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Acute skin allergy to thermoplastic mask used for patient immobilization during radiation therapy: a case report



Radiosurgical treatments of brain tumors, vascular malformations, and functional disorders are more and more frequently used. Gamma Knife irradiation with the Icon system necessitates the use of a thermoplastic mask for head immobilization during treatment. Acute cutaneous allergy to thermoplastic masks has never been reported.

Case presentation

A 71-year-old Caucasian woman treated radiosurgically for a sphenoidal meningioma using the Icon Gamma Knife system developed an acute allergic skin reaction to the thermoplastic mask used for head immobilization. Corticoids and antihistamine drugs were needed to continue the radiosurgical procedure to its end.


Allergic reaction of the skin during radiosurgery with a thermoplastic mask for head fixation can develop due to cutaneous contact of the face with the mask.

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Radiation therapy for head-and-neck tumors requires a reliable immobilization for an accurate and consistent treatment setup. Head immobilization with a thermoplastic face mask is the most frequently used method [1,2,3,4]. We report a case of skin allergy to a component of the thermoplastic mask made for a brain hypofractionated radiation treatment.

Case presentation

A 71-year-old Caucasian woman was treated in our Gamma Knife center for a meningioma of the sphenoid jugum. The treatment was performed with Leksell Gamma Knife Icon® (Elekta Instruments, Stockholm, Sweden) and was planned as a hypofractionated irradiation including five daily fractions of 5 Gy. The restraint method chosen was the use of a thermoplastic mask Orfit® (Orfit Industries, Wijnegem, Belgium) [1, 4]. The mask was made 5 days before the first irradiation. During mask making, the mask was warmed by soaking in a water bath and then applied and molded directly on our patient’s face for 20 minutes (Fig. 1b). At this step of the procedure, she complained of a burning and tingling sensation on her face, especially on her forehead. During the following 4 days, she continued to have a stable cutaneous reaction in the form of redness, tickling, and edematous swelling of her face. She was treated with a local antihistamine cream on her face, with moderate improvement in the symptoms. On the first day of treatment, during the first irradiation session, she complained again of a major sensation of burning and edema of the face. A clinical examination showed a serious allergic reaction on her face, associated with an atopic edema. She was treated with 125 mg of intravenously administered corticoids, followed by high doses of orally administered antihistamines and corticoids during the following 5 days. With this medication, the allergic reaction was controlled until the end of treatment 4 days later. During all irradiation fractions we kept using the thermoplastic mask but we inserted a thin sheet of paper between the internal surface of the mask and our patient’s forehead to reduce the surface area of contact between the mask and our patient’s skin.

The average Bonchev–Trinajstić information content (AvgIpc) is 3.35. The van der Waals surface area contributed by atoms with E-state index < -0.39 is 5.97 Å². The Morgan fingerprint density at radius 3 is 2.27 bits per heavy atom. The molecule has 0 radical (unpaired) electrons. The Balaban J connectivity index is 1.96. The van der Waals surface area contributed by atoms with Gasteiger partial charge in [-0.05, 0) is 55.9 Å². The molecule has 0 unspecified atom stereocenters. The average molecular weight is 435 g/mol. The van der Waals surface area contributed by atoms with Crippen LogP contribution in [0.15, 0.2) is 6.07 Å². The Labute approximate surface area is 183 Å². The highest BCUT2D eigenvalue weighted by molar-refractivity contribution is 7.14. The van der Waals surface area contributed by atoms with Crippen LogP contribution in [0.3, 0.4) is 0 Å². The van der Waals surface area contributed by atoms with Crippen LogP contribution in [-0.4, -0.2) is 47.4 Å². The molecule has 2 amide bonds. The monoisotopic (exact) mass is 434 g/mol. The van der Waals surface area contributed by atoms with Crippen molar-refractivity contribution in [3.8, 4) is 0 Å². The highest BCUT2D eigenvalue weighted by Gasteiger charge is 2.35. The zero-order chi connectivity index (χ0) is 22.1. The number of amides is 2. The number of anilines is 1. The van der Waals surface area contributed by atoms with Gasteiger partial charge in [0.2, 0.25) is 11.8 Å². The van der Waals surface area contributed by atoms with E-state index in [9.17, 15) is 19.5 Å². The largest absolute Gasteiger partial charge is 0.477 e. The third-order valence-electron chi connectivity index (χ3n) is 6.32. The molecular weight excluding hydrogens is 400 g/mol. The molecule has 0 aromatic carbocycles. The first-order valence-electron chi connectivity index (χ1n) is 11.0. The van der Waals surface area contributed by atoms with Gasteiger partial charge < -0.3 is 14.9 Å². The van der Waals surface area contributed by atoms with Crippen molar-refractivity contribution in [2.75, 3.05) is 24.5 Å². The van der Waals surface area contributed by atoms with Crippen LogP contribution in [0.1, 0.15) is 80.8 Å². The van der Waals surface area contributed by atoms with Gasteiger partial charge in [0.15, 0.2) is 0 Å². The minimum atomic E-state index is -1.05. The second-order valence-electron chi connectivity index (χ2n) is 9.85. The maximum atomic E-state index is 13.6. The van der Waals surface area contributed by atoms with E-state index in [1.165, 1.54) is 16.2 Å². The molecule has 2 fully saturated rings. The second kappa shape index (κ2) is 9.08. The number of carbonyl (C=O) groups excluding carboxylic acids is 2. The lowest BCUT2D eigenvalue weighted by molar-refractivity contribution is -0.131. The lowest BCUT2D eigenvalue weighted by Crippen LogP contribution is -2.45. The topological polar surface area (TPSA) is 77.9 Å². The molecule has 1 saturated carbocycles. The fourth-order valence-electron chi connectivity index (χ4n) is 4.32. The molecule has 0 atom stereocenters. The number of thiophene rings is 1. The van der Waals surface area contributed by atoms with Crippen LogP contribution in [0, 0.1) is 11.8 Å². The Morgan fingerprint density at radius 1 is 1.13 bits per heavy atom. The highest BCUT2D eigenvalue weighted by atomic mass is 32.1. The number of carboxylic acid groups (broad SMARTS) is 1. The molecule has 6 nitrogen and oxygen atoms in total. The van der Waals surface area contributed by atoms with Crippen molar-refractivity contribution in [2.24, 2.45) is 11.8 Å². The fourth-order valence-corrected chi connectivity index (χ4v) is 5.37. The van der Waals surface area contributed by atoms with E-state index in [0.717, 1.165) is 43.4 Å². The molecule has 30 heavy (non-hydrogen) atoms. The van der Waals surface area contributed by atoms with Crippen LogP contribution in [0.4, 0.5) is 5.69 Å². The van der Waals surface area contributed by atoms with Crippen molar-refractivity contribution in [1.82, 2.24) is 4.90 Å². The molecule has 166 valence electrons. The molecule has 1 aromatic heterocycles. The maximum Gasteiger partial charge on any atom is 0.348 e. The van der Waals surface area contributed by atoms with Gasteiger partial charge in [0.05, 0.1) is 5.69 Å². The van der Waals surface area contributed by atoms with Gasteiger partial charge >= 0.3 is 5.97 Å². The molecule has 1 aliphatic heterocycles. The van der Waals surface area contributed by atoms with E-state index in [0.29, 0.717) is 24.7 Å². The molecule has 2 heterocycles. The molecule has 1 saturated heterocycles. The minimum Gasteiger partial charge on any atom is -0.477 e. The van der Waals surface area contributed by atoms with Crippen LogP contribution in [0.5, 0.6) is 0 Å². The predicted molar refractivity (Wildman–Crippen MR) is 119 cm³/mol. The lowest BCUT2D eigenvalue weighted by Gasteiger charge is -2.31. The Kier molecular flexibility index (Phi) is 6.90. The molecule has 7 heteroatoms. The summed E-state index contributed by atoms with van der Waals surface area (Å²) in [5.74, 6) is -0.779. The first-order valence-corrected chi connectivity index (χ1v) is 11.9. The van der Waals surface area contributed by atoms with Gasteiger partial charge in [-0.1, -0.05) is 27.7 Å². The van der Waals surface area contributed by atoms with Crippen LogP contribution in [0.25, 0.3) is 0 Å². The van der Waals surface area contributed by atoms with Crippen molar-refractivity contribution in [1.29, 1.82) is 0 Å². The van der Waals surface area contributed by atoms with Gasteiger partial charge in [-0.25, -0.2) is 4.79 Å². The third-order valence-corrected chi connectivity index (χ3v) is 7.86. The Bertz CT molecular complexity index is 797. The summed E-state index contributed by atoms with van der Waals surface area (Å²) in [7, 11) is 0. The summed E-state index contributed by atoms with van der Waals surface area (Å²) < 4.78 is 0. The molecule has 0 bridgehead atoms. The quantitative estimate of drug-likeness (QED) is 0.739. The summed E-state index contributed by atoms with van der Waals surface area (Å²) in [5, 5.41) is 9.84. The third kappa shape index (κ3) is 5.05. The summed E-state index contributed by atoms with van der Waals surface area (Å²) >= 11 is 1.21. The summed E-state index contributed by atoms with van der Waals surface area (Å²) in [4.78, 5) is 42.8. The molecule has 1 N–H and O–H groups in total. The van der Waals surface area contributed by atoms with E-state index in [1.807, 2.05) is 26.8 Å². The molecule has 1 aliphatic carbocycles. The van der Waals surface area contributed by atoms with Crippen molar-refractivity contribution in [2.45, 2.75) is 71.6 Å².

Fig. 1
figure 1

a Patient’s forehead before mask making. b Thermoplastic mask on the patient’s face during mask making. c Patient’s forehead after mask making, with acute allergic cutaneous reaction on the forehead and edema


Thermoplastic masks are commonly used in radiation therapy to immobilize the head during irradiation [1, 4]. The mask used for our patient is recommended by Elekta for frameless treatments with the Leksell Gamma Knife Icon®. The procedure of mask making requires direct contact between the mask and the patient’s skin. An atopic reaction of the skin can occurs if a component of the mask is potentially allergenic. The main component of these masks is polycaprolactone (PCL), which is biodegradable polyester with the chemical formula (C6H10O2)n. PCL is prepared by polymerization of ε-caprolactone using a catalyst. The European Chemicals Agency provides Globally Harmonized System of Classification and Labelling of Chemicals (GHS) Hazard Statement information on PCL that notifies that PCL “may cause an allergic skin reaction (Warning Sensitization Skin - Category 1)”.

To the best of our knowledge, this is the first report to document the occurrence of an acute allergic reaction to the thermoplastic mask used for radiotherapy. We recommend starting a treatment with antihistamine and corticoids as soon as possible when a patient presents obvious allergic cutaneous reaction immediately after contact with thermoplastic mask during mask making. The interposition of a thin protection between skin and mask, such as a sheet of paper, could reduce the allergic reaction during treatment with the mask.


Thermoplastic masks used for head immobilization during radiosurgery and radiotherapy procedures can induce an allergic reaction that may threaten the proper continuation of the irradiation therapy. Treatment of the allergic reaction with corticoids and antihistamine drugs is useful, as well as the interposition of a sheet of paper between the internal part of the mask and the skin.


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Correspondence to Nicolas Massager.

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The present article was approved by the local Institutional Review Board of the Ethical Committee (Comité d’Ethique de l’Université Libre de Bruxelles - Hôpital Erasme, route de Lennik 808, 1070 Bruxelles, Belgique. Reference: P2013/310).

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Massager, N., Renier, C. & Devriendt, D. Acute skin allergy to thermoplastic mask used for patient immobilization during radiation therapy: a case report. J Med Case Reports 12, 181 (2018).

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